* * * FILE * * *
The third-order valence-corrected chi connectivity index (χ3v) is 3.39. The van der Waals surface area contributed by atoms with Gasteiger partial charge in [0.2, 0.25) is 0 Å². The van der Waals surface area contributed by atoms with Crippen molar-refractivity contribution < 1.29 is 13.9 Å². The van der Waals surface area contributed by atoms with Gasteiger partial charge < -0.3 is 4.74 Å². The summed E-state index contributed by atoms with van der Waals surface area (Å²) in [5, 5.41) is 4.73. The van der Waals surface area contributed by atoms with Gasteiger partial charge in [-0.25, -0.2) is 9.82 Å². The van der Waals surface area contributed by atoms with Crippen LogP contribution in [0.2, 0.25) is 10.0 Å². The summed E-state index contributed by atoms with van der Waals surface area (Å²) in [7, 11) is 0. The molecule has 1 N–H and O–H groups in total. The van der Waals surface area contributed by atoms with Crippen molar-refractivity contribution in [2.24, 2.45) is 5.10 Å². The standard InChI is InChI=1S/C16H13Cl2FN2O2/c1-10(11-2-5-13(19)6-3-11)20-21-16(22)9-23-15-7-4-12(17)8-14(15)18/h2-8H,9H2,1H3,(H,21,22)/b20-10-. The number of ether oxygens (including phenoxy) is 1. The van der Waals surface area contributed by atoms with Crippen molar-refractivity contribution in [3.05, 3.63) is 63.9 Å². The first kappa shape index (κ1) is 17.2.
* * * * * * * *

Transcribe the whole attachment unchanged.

The third-order valence-corrected chi connectivity index (χ3v) is 3.39. The van der Waals surface area contributed by atoms with Gasteiger partial charge in [0.2, 0.25) is 0 Å². The van der Waals surface area contributed by atoms with Crippen molar-refractivity contribution < 1.29 is 13.9 Å². The van der Waals surface area contributed by atoms with Gasteiger partial charge < -0.3 is 4.74 Å². The summed E-state index contributed by atoms with van der Waals surface area (Å²) in [5, 5.41) is 4.73. The van der Waals surface area contributed by atoms with Gasteiger partial charge in [-0.25, -0.2) is 9.82 Å². The van der Waals surface area contributed by atoms with Crippen LogP contribution in [0.2, 0.25) is 10.0 Å². The summed E-state index contributed by atoms with van der Waals surface area (Å²) in [7, 11) is 0. The molecule has 1 N–H and O–H groups in total. The van der Waals surface area contributed by atoms with Crippen molar-refractivity contribution in [2.24, 2.45) is 5.10 Å². The standard InChI is InChI=1S/C16H13Cl2FN2O2/c1-10(11-2-5-13(19)6-3-11)20-21-16(22)9-23-15-7-4-12(17)8-14(15)18/h2-8H,9H2,1H3,(H,21,22)/b20-10-. The number of ether oxygens (including phenoxy) is 1. The van der Waals surface area contributed by atoms with Crippen molar-refractivity contribution in [3.05, 3.63) is 63.9 Å². The first kappa shape index (κ1) is 17.2.